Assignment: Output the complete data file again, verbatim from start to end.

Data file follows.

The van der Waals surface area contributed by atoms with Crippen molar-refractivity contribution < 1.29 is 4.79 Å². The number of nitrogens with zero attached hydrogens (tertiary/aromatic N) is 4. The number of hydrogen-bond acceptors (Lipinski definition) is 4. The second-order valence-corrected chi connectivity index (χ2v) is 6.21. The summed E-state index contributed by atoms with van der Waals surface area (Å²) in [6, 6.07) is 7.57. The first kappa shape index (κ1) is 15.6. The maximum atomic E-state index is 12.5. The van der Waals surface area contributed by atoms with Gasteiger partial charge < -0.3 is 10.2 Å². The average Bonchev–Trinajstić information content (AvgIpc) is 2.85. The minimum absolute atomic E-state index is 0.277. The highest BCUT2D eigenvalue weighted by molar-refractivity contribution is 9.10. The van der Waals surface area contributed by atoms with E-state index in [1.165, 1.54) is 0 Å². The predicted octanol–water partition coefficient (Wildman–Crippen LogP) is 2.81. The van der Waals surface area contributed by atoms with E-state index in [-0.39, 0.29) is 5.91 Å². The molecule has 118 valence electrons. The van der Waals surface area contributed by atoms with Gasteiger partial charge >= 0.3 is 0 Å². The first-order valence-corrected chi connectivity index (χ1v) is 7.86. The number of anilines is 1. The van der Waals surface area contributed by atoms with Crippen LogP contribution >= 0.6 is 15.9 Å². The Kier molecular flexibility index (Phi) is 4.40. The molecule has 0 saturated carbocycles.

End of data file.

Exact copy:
The van der Waals surface area contributed by atoms with Crippen molar-refractivity contribution < 1.29 is 4.79 Å². The number of nitrogens with zero attached hydrogens (tertiary/aromatic N) is 4. The number of hydrogen-bond acceptors (Lipinski definition) is 4. The second-order valence-corrected chi connectivity index (χ2v) is 6.21. The summed E-state index contributed by atoms with van der Waals surface area (Å²) in [6, 6.07) is 7.57. The first kappa shape index (κ1) is 15.6. The maximum atomic E-state index is 12.5. The van der Waals surface area contributed by atoms with Gasteiger partial charge < -0.3 is 10.2 Å². The average Bonchev–Trinajstić information content (AvgIpc) is 2.85. The minimum absolute atomic E-state index is 0.277. The highest BCUT2D eigenvalue weighted by molar-refractivity contribution is 9.10. The van der Waals surface area contributed by atoms with E-state index in [1.165, 1.54) is 0 Å². The predicted octanol–water partition coefficient (Wildman–Crippen LogP) is 2.81. The van der Waals surface area contributed by atoms with E-state index in [-0.39, 0.29) is 5.91 Å². The molecule has 118 valence electrons. The van der Waals surface area contributed by atoms with Gasteiger partial charge >= 0.3 is 0 Å². The first-order valence-corrected chi connectivity index (χ1v) is 7.86. The number of anilines is 1. The van der Waals surface area contributed by atoms with Crippen LogP contribution >= 0.6 is 15.9 Å². The Kier molecular flexibility index (Phi) is 4.40. The molecule has 0 saturated carbocycles.